It’s hard to imagine any deer behavior generating more interest among hunters than the whitetail rut. It is also hard to come up with any behavior more capable of influencing prospects for hunting success and yet be so widely misunderstood. While our understanding of the rut is evolving annually, most hunters continue to think of it as being punctual, universal, and easily defined. Recent study indicates that it is none of those.
For decades, writers and whitetail experts have advanced the notion of rut stages. According to most so-called gurus, the rut progresses through a set of behavioral phases or stages, which unfold in a more or less orderly fashion among an entire region’s deer herd. These stages are typically labeled with one-word descriptors with models having up to six phases. To listen to some accounts, at any given time on any given day, all the bucks in an area will be chasing does or rubbing trees or breeding or exhibiting some other predictable behavior associated with the rut. That is not what’s happening in the woods.
For the past five years or so, my son Neil and I have been circulating a rut-tracking report, which goes out to thousands of serious deer hunters. As a result, we receive hundreds of reports each week of the season (September through December) representing thousands of data points. We are also in the woods every day (Neil as a practicing wildlife consultant and me as a hermit-hunter living on a mountain). We hunt whitetails almost every day of our season and we have access to an amazing deer-hunting laboratory (see “The Whitetail Lab”), which allows us to observe upwards of 600 acres of prime deer habitat, and usually a dozen or so different deer, at any given time. And what we’ve learned is that the rut is anything but orderly.
The Hunter’s Peak
Ask most hunters to define the peak of the rut, and they will say something about when does are being bred. Drill down a little deeper and they will regale you with tales about bucks marching by treestands every hour on the hour, a dozen buck sightings in a single day, increases in mature buck sightings, and roaming gangs of bucks chasing frantic does. Problem is, while most hunters associate the peak of the rut with breeding, the behaviors they are actually describing are more associated with pre-breeding. Rarely, for example, do they mention anything about seeing bucks breeding or even tending does (being highly attentive, licking flanks, partial mounting, bedding with, etc.). Their working definition of the peak of the rut is all about action and seeing bucks. For all intents and purposes, it should be referred to as the “hunter’s peak.”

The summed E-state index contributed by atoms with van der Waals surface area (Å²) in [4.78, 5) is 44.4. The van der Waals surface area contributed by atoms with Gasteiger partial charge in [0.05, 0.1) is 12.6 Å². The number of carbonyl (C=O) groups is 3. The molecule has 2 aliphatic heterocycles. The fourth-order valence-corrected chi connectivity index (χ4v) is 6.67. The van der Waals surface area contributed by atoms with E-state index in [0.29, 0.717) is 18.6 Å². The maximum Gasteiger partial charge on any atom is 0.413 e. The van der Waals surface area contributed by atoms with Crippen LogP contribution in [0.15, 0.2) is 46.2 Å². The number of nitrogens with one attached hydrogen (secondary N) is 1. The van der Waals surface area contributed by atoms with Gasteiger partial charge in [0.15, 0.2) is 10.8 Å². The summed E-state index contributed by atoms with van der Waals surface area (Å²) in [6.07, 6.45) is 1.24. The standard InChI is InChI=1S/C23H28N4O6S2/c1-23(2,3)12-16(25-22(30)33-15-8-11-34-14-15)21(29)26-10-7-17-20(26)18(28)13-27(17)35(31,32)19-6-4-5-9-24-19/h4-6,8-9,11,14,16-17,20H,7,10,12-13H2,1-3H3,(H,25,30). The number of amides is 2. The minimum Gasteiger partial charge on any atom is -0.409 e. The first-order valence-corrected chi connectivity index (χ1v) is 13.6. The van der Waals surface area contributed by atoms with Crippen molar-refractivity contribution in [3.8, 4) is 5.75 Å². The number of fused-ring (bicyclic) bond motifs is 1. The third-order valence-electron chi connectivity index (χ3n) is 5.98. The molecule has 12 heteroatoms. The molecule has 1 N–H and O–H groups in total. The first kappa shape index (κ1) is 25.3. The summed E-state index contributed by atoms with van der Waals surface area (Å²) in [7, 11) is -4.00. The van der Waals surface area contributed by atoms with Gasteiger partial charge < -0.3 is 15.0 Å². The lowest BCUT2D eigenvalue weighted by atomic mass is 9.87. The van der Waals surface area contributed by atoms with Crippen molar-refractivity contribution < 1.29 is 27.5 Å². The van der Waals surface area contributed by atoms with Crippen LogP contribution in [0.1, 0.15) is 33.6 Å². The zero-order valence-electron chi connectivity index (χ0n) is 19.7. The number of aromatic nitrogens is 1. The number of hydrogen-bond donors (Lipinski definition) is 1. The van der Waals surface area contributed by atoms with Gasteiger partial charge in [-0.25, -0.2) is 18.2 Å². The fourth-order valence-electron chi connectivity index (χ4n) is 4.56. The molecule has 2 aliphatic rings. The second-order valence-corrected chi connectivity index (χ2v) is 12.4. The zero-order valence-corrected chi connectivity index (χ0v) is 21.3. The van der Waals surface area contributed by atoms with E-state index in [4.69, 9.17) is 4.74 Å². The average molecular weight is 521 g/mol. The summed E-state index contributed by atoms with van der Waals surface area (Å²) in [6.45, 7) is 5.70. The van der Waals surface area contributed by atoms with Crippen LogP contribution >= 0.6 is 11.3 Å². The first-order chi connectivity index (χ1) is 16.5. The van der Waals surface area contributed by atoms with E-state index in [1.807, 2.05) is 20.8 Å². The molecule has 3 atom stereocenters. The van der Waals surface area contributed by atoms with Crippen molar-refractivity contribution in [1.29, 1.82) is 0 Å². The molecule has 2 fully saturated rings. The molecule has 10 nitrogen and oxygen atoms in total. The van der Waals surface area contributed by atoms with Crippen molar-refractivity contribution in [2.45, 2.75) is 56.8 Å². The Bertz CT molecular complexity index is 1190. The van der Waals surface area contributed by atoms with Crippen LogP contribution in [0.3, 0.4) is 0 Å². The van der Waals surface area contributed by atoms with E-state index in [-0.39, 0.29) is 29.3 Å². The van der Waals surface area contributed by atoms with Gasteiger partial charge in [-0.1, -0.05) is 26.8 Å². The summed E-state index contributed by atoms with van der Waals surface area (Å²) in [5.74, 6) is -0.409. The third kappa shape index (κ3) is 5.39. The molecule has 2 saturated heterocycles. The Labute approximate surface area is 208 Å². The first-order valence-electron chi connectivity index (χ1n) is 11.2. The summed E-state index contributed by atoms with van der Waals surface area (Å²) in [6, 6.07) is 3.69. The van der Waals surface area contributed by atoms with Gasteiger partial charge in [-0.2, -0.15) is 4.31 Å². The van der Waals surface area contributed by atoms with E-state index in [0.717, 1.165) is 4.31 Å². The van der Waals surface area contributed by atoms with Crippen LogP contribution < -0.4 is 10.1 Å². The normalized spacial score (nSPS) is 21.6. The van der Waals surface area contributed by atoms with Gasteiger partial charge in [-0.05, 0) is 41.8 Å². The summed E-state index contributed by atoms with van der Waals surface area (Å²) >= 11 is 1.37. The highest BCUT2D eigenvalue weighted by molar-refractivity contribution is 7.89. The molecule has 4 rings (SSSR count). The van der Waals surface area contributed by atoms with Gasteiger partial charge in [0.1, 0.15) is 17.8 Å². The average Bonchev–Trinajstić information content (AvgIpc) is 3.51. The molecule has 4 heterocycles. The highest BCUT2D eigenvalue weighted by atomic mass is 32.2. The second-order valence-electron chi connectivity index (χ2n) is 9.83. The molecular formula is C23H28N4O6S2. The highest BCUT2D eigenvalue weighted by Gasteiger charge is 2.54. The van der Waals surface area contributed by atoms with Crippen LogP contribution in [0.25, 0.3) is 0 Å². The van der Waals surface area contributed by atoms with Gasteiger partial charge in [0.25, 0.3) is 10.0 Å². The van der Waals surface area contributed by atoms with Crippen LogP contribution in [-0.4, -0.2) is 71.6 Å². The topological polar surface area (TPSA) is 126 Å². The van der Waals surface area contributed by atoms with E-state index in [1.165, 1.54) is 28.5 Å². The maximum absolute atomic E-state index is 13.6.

The Biological Peak of the Rut
Now, mention peak of the rut to a biologist or anyone else who keeps track of breeding dates, and you’ll learn that the true peak occurs when actual physical breeding is taking place or on those days when the most fawns are conceived. This biological peak of the rut is not necessarily a period of high activity in the woods (that comes earlier). Our review of between 80,000 and 100,000 photos each year confirms it. Buck sightings and photo counts are quite low during the breeding period, or the biological peak of the rut.
Are we splitting linguistic hairs over the rut? I don’t think so. Getting the rut right is the single most important thing a whitetail hunter can do to improve his chances of success. Understanding the difference between the hunter’s peak and the biological peak can mean the difference between the best week of hunting you’ve ever had and just another week in the woods.
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